It’s been a warmer than usual winter so far. There have been a couple moments of snow but nothing much sticking around. Meanwhile the semester is underway and the “holiday” many don’t want to deal with is on its way. So, as February 1st reminds us that it really is 2012, I needed to get out for a bit and decided on this show at Cafe Berlin
Gay Uncle first caught my ear at a show a couple weeks back so their appearance on this bill was an added bonus. They started off a little slow this time around, but after the first song the duo quickly veered into a set of guitar and drum forged hardcore that neared powerviolence levels of aggression at times. Loud, fast, and in your face, they value intensity and rawness slightly more than precision (though precision is there, make no mistake about that). WIth songs that go by at breakneck speed, Gay Uncle’s music sometimes seems to go by before you know it. However, there’s something here that makes me curious about them. These guys are on the way to becoming one of Columbia’s best underground bands so check them out if you get the chance.
Dead Icons from Kentucky proceeded to take the night into a completely different direction. This quartet threw down a heavy set of metal tinged HC punk with hoarse vocals and lots of scooped tone guitar leading songs set on pummel. Hard edges crunch and double bass drum rolls connected instantly with the kids in the pit. Their songs are more loud, fast audio missiles that aim to explode on contact. Admittedly some can say that Dead Icons’ music leans a lot on metal but the power is evidence regardless when they take over a stage and lay waste to the crowd. While I’d never heard Dead Icons before I saw the flyer for this show there’s something here that makes me curious what they’ll become down the road.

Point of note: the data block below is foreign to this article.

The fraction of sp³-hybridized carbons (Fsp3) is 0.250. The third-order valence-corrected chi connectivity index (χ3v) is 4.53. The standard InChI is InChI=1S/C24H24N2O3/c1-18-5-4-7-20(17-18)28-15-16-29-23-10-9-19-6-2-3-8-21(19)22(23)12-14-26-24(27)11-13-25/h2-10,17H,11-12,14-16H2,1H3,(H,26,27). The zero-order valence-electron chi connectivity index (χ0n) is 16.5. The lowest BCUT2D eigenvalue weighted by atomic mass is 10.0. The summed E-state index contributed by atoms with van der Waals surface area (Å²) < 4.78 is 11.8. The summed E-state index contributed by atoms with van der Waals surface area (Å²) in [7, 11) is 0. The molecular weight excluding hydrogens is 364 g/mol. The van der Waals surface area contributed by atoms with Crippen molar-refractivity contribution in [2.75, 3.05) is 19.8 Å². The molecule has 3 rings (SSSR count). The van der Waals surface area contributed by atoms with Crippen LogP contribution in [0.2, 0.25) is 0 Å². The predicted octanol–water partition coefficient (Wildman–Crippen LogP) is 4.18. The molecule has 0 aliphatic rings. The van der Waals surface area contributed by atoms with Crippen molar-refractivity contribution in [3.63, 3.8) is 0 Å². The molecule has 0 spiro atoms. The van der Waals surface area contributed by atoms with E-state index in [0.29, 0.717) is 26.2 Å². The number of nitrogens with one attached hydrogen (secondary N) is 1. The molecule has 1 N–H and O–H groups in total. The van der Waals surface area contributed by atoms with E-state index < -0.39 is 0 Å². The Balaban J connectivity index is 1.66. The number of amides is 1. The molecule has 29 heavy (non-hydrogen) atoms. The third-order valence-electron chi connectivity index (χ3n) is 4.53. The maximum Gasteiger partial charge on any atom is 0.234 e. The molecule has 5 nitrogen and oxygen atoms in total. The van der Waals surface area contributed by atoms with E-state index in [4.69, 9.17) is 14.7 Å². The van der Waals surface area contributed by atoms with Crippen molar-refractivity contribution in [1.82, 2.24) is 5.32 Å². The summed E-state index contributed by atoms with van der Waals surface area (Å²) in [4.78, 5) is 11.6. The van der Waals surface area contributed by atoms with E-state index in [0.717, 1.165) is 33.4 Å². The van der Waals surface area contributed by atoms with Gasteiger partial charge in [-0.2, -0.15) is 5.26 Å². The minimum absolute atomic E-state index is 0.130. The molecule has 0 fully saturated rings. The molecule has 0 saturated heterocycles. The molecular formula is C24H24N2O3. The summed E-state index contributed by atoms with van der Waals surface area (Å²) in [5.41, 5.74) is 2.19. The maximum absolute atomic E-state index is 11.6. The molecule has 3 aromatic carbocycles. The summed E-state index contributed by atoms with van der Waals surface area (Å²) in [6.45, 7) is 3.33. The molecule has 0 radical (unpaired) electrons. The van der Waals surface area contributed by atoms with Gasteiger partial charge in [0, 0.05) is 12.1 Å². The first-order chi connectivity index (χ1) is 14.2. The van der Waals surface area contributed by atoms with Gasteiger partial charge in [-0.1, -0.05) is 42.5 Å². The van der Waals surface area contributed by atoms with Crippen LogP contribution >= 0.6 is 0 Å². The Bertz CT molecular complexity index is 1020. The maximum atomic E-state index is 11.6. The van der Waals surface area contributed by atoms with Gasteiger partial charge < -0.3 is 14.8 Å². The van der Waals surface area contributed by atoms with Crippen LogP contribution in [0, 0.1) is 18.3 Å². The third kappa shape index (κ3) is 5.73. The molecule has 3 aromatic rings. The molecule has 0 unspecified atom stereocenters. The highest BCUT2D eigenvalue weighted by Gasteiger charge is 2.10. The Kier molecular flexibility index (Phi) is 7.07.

After a brief break and the usual tear down and setting up, Kills and Thrills came on to play. From the start this band lead a sonic throw down with some modern sounding HC punk delivered with a heft and intensity that surprised me. Seeming to be one part noise/one part punk fury, their music is dealt out in full force with a singer more than willing to dissolve the barrier between band and the sudience, this band playd hard driving music that takes no prisoners and has the ability to head in unexpected directions. While they take a relatively common dual guitar fired format, they approach it in a way that’s shocking yet somehow comfortable in the process. I’ve tried to explain what they’re about but Kills and Thrills are a band that you have to see live to understand.
Finally, it was time for Landlord Holocaust to wrap up the evening. This local quartet plays vintage influenced stripped down punk built firmly in the three chords loud fast rules camp with power chords in full effect and a straight ahead rhythm section. The band is talented but seemed to be slightly misplaced on the bill, having to close the show when they would’ve been better placed earlier on the bill. The band also appeared to be having an off night, though that could be as much due to bill placement than anything else. Yes, they’re talented and wear their vintage punk roots with pride but right now I feel it best to wait and see this band again before i make a judgement.
Then the show was over. Most of us ventured out into the chilly but warmer than usual February night dazed and wondering what’s next. As I headed over to a friend’s house to wish him well on his birthday, I realized how early it turned our (two of the bands had to cancel, shortening the bill significantly). Still, it was a nice way to spend a milder than usual winter night here in Columbia. I wonder what the rest of the month will be like.